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10

The reason that $<$concept$>$ is important is that their are enough examples of $<$concept$>$ that justifies making the definition. So I will answer this by giving some examples. The first example that we come across is the real numbers, $(\mathbb{R}, +)$ (by extension all the $\mathbb{R}^n$). We see that the map $sub:\mathbb{R}^2\to \mathbb{R}$ ...


7

To a topologist, topological groups are interesting in their own right. The group structure actually gives us interesting topological structure, too! One interesting fact is that the fundamental group (an important topological invariant) of a topological group is Abelian, a fact that spectacularly fails to be true in general - any group can be the ...


5

Topological groups also arise out of purely algebraic situations. Here are just two of the most common examples. In number theory one considers the rings of $p$-adic numbers $\mathbb Z_p$ for primes $p$. I won't get into their construction except to note that their topology is built out of purely algebraic considerations, and that $\mathbb Z_p$ is in fact a ...


4

There are a number of different definitions of dimension, depending on context. You are correct about the definition of the dimension of a vector space. Similarly, we often define the dimension of a manifold (something like a torus, a sphere, etc.) which locally looks like $\mathbb{R}^n$ to be $n$ for the same reason. If every point "locally requires $n$ ...


3

Converted from comment to answer: Topological groups are used to study continuous symmetries, and are used very frequently in modern theoretical physics. Local symmetries form the basis for gauge theories - QED is an abelian gauge theory with the symmetry group $U(1)$, quantum chromodynamics, is a gauge theory with the action of the $SU(3)$ group, and the ...


3

$\DeclareMathOperator{\cls}{cls}$Let $\epsilon : C_0(X) \to \mathbb{Z}$ be defined by $\epsilon(\sum m_i x_i) = \sum m_i$. This is clearly a homomorphism, and it vanishes on boundaries (easy check), so it yields $\epsilon : H_0(X) \to \mathbb{Z}$. Suppose that $\cls(\gamma)$ is a generator of $H_0(X)$ and let $n = \epsilon(\cls(\gamma))$. Let $x \in X$ be ...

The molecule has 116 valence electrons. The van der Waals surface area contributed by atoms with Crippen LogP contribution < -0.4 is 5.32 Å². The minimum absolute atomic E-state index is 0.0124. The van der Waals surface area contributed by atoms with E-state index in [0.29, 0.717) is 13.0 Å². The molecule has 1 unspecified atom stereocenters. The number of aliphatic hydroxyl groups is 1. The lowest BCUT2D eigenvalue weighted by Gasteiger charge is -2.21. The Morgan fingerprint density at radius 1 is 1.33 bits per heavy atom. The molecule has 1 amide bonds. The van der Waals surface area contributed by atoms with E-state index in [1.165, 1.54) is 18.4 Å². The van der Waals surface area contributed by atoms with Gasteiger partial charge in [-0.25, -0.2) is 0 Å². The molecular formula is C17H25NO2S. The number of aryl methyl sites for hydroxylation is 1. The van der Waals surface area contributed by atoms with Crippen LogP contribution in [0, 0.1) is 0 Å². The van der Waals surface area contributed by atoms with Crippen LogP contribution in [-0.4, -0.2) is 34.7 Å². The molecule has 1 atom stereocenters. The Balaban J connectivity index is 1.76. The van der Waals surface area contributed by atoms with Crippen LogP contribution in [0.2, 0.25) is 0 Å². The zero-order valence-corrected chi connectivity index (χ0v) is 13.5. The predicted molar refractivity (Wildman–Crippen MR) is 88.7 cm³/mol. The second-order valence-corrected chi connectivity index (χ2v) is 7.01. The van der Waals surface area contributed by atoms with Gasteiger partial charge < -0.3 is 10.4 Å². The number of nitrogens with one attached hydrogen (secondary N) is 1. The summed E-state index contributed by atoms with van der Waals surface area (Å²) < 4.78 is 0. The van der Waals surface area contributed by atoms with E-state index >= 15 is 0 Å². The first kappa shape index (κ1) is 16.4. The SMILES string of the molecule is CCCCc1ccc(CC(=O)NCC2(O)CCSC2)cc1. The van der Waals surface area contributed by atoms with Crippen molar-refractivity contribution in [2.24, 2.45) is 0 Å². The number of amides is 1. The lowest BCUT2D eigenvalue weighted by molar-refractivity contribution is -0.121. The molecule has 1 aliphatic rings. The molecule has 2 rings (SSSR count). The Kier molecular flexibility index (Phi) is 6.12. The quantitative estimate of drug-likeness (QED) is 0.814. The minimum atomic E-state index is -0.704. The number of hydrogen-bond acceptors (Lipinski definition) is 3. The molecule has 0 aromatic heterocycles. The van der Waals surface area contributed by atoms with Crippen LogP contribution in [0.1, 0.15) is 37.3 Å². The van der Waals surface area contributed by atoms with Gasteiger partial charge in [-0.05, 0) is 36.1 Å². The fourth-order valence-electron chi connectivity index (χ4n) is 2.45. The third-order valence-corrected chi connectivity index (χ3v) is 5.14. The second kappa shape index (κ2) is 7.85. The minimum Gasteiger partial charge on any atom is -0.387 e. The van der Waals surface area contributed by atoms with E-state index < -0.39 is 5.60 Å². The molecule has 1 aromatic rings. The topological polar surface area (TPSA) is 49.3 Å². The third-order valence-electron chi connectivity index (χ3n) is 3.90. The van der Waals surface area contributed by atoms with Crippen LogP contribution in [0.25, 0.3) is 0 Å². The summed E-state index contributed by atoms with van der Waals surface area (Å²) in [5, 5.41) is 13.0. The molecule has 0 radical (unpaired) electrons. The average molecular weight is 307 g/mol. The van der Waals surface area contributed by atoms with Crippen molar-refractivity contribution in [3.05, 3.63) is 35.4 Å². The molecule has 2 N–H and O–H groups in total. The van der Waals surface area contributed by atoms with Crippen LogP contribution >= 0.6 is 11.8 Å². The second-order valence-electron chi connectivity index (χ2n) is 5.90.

2

In order to prove that $\tilde f^*(E)$ is isomorphic to $S^1 \times \mathbb{R}$ you need to construct a map $\tilde f' : S^1 \times \mathbb{R} \to E$ having the property that its restriction to the fiber $(S^1 \times \mathbb{R})_z$ is a linear isomorphism between $(S^1 \times \mathbb{R})_z$ and $E_{z^3}$. For this purpose you cannot use the exact same ...


2

Am I right in saying that any two lifts of $A$ to an endomorphism of $F_2$ differ by some inner automorphism of $F_2$? No, using a free basis $F_2 = \langle a,b \rangle$, the map given by $f(a)=a$, $f(b) = a b^3 a^3 b^{-1} a^{-4} b^{-1}$ is not an inner automorphism but it induces the identity on $\mathbb{Z}^2$, as does the identity automorphism ...


2

You can indeed use other objects instead of a closed interval. The important thing to make things work is when considering a homotopy between two morphisms $f,g:X\to Y$ is to replace $Y$ by a cylinder object for it. A cylinder object for $Y$ is an a space (and more generally the situation can be considered in any Quillen model category, so in fact the ...


2

I think the answer is yes: if $X$ is a connected finite 2-dimensional CW-complex with $\pi_1(X)$ free, then $X$ is homotopy equivalent to a wedge of 1-spheres and 2-spheres. This is stated in the paragraph spanning the first and second pages of Trees of Homotopy Types of Two-Dimensional CW-Complexes by Dyer and Sieradski, available here: ...


2

Consider any subset $E_m$ of your abelian group of size $m$. Then since the group is abelian, $|E_m^n|$ is no more than the number of ways you can choose $m$ non-negative integers to sum up to $n$, which is${{n+m-1} \choose {m-1}}$ which is no more than than $(n+m-1)^{m-1}$. Since the exponent is a constant, you will get $\lim_{n \to \infty}(n+m-1)^{(m-1)/n} ...


2

Do you know Weibel's note on the history of Homological Algebra? See page 17: The familiar "five-lemma" occurs for the first time on p. 16 of [ES]. (Its companion, the "snake lemma", first appeared in [CE].) Nobody who looked at Cartan-Eilenberg book has been disappointed. It's an evergreen, no matter if it is 60 years old! :) [ES]: S. Eilenberg and ...


1

Hint: The map $$\psi:\quad {\mathbb C}\to{\mathbb C}^*/G,\qquad w\mapsto e^w/_\sim$$ is a covering of your Riemann surface $R:={\mathbb C}^*/G$. Two points $w$, $w'$ map onto the same point of $R$ iff they are equivalent modulo the lattice generated by $\omega_1:=\log 2$, $\>\omega_2:=2\pi i$.


1